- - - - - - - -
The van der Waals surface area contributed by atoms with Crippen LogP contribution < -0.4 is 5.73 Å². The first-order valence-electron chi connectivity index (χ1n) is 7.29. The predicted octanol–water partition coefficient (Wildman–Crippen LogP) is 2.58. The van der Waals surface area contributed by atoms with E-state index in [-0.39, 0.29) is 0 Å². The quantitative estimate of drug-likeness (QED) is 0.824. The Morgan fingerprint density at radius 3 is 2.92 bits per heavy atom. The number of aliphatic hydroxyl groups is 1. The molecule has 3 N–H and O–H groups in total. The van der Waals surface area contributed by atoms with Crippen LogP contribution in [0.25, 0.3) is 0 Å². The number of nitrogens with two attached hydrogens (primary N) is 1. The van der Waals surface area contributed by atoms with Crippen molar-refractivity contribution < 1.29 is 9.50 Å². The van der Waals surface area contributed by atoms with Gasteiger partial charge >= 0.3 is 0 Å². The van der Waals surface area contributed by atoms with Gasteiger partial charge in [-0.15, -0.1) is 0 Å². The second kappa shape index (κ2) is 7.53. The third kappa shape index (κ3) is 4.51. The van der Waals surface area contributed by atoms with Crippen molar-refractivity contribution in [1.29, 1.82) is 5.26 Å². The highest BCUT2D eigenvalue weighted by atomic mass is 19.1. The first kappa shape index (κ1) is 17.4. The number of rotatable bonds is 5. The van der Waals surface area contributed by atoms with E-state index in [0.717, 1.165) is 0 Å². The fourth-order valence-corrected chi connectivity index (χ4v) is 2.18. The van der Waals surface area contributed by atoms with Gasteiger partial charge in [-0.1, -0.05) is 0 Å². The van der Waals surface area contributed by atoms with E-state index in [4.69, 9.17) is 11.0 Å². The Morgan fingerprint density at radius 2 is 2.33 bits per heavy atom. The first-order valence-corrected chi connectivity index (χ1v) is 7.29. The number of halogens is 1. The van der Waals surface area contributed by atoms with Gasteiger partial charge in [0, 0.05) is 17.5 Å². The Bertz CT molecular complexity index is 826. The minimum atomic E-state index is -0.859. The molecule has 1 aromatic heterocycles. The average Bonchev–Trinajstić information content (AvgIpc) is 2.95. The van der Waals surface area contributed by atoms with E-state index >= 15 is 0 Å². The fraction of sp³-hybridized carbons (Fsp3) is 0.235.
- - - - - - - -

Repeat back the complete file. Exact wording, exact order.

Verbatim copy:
The van der Waals surface area contributed by atoms with Crippen LogP contribution < -0.4 is 5.73 Å². The first-order valence-electron chi connectivity index (χ1n) is 7.29. The predicted octanol–water partition coefficient (Wildman–Crippen LogP) is 2.58. The van der Waals surface area contributed by atoms with E-state index in [-0.39, 0.29) is 0 Å². The quantitative estimate of drug-likeness (QED) is 0.824. The Morgan fingerprint density at radius 3 is 2.92 bits per heavy atom. The number of aliphatic hydroxyl groups is 1. The molecule has 3 N–H and O–H groups in total. The van der Waals surface area contributed by atoms with Crippen LogP contribution in [0.25, 0.3) is 0 Å². The number of nitrogens with two attached hydrogens (primary N) is 1. The van der Waals surface area contributed by atoms with Crippen molar-refractivity contribution < 1.29 is 9.50 Å². The van der Waals surface area contributed by atoms with Gasteiger partial charge >= 0.3 is 0 Å². The van der Waals surface area contributed by atoms with Gasteiger partial charge in [-0.15, -0.1) is 0 Å². The second kappa shape index (κ2) is 7.53. The third kappa shape index (κ3) is 4.51. The van der Waals surface area contributed by atoms with Crippen molar-refractivity contribution in [1.29, 1.82) is 5.26 Å². The highest BCUT2D eigenvalue weighted by atomic mass is 19.1. The first kappa shape index (κ1) is 17.4. The number of rotatable bonds is 5. The van der Waals surface area contributed by atoms with E-state index in [0.717, 1.165) is 0 Å². The fourth-order valence-corrected chi connectivity index (χ4v) is 2.18. The van der Waals surface area contributed by atoms with Gasteiger partial charge in [-0.1, -0.05) is 0 Å². The van der Waals surface area contributed by atoms with E-state index in [4.69, 9.17) is 11.0 Å². The Morgan fingerprint density at radius 2 is 2.33 bits per heavy atom. The first-order valence-corrected chi connectivity index (χ1v) is 7.29. The number of halogens is 1. The van der Waals surface area contributed by atoms with Gasteiger partial charge in [0, 0.05) is 17.5 Å². The Bertz CT molecular complexity index is 826. The minimum atomic E-state index is -0.859. The molecule has 1 aromatic heterocycles. The average Bonchev–Trinajstić information content (AvgIpc) is 2.95. The van der Waals surface area contributed by atoms with E-state index >= 15 is 0 Å². The fraction of sp³-hybridized carbons (Fsp3) is 0.235.